View Full Version : one year to go...

03-05-2004, 23:44
I am going to hike the AT in March 2005. My fiance (who will be my husband then) has done it already. However, as we have three dogs, he will not be joining me, but merely meeting me in each town to help resupply me, etc. I have a question regarding hiking as a female alone: I realize that the danger to my safety is minimal, however I do know that there are some not-so-good people that can be found along the trail. That is true everywhere, and I have experienced it on the trails in Montana, where I love. When I have dealt with that before, I have always had a very protective dog with me that has dissuaded any serious problems. I do not want to be paranoid, but would certainly welcome any advice in what would be the most prudent way to handle this issue. Thanks so much!!

One year seems so far away....:jump

03-18-2004, 03:25
There are always people that are idiots anywhere you go. On the trail though they are very few and far between. I know a lot of females who started alone, hiked alone and finished alone...but there are a ton of people on the trail. It's a safe place. You will meet people to hike with and some of them will be solo females like yourself....there's always safety in numbers.

03-20-2004, 09:15
You can contact the ATC on this; I was given some info when I was there one time. There is also a book they have(I was just at the ATC earlier this week)called "Trail Safe"(forgot name of the author). Some suggestions, though, are: Do not linger at road crossings; do not stay at a shelter near a road; do not tell people where you plan to hike or camp; don't let on that you're hiking alone; trust your gut..if you feel uncomfortable about someone, get away from them, hike on, stealth camp, whatever. If you are thru-hiking northbound, starting during the traditional hiking season, you will meet up with other thrus and overall end up having quite a bit of company, so you won't really be alone. (This is what I've heard and read a lot; I have not done a thruhike, but on all my backpacking trips, I have gone solo.)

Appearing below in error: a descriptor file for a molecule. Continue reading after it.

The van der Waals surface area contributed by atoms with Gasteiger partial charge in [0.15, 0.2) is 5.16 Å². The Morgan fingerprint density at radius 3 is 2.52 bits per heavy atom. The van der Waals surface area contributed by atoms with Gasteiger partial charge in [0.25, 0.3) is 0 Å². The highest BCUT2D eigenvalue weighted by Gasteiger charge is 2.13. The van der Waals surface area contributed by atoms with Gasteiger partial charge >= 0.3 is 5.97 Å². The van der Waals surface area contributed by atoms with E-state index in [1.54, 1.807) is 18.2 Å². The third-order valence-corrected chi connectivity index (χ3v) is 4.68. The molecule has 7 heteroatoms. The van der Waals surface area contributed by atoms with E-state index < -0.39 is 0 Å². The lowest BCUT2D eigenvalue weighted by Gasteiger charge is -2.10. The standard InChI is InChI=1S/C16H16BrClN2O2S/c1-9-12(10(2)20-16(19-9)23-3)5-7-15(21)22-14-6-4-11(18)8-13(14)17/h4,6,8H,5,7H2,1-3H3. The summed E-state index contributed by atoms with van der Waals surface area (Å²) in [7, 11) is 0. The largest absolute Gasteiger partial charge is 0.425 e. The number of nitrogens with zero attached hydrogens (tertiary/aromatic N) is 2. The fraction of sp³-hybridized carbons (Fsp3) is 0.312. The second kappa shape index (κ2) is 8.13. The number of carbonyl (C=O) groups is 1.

I just bought and read the book "Walking Home" by Kelly Winters(a very good book, by the way)and she describes an episode where she encountered several guys at a road crossing when she crossed. They followed her, with ill intent, and she managed to outrun them up and down the trail, with her heavy pack(these were young guys). This occurred at a section which does not have a good reputation, the section around Elk Park, NC. According to the book, the section of the AT between Elk Park, NC and Hampton, Tenn. has a reputation as being unsafe, so I would exercise extra caution in such an area.

All that being said, once you get on the trail, you are much safer than you are in so-called "civilization" overall.

03-21-2004, 01:26
I hope to get going in 2005 too. From what I read follow that last guys advice and maybe bring a small can of pepperspray. I think that'll work on the bears too!

03-21-2004, 16:04
I will be leaving in the last week of February or first week in March. I am a slow walker but I will be on the trail. Rest assured that all of the hikers on the trail (man, woman, solo or grouped) will have an ally in me. I don't plan on seeing anything bad happen on the trail in 2005 and I will work hard not to let it happen. I am quite sure that I am not the only one with this opinion. If you are coming to a spot that you don't feel comfortable with or you are getting a bad "Vibe" then seek the company of your fellow hikers and the people you feel safe with.

03-26-2004, 19:53
2005 is my year too!

It's getting closer everyday!!

03-26-2004, 20:43
Hey there Dreaming...my sister and I will be starting in march '05 also. :clap ...I wouldn't worry too much about bad guys OR bears. You'll have lots of good folks for company and with a little common sense you'll be safer on the AT than in any town or city anyway.

03-26-2004, 20:53
I hiked solo with no trouble. You will find that hikers look out for each other. You become a big expanded community. Use the advice given you above, but don't go in fear. Others hearing about my hike were much more fearful than I was. I always say that you are safer on the trail than on the highways in a car. I didn't want to hike alone, but finally decided that it was better to hike alone than not to hike. Every time I was in need of companionship, I met up with someone to meet that need. I never had a bad experience at any time with feeling like I wasn't safe.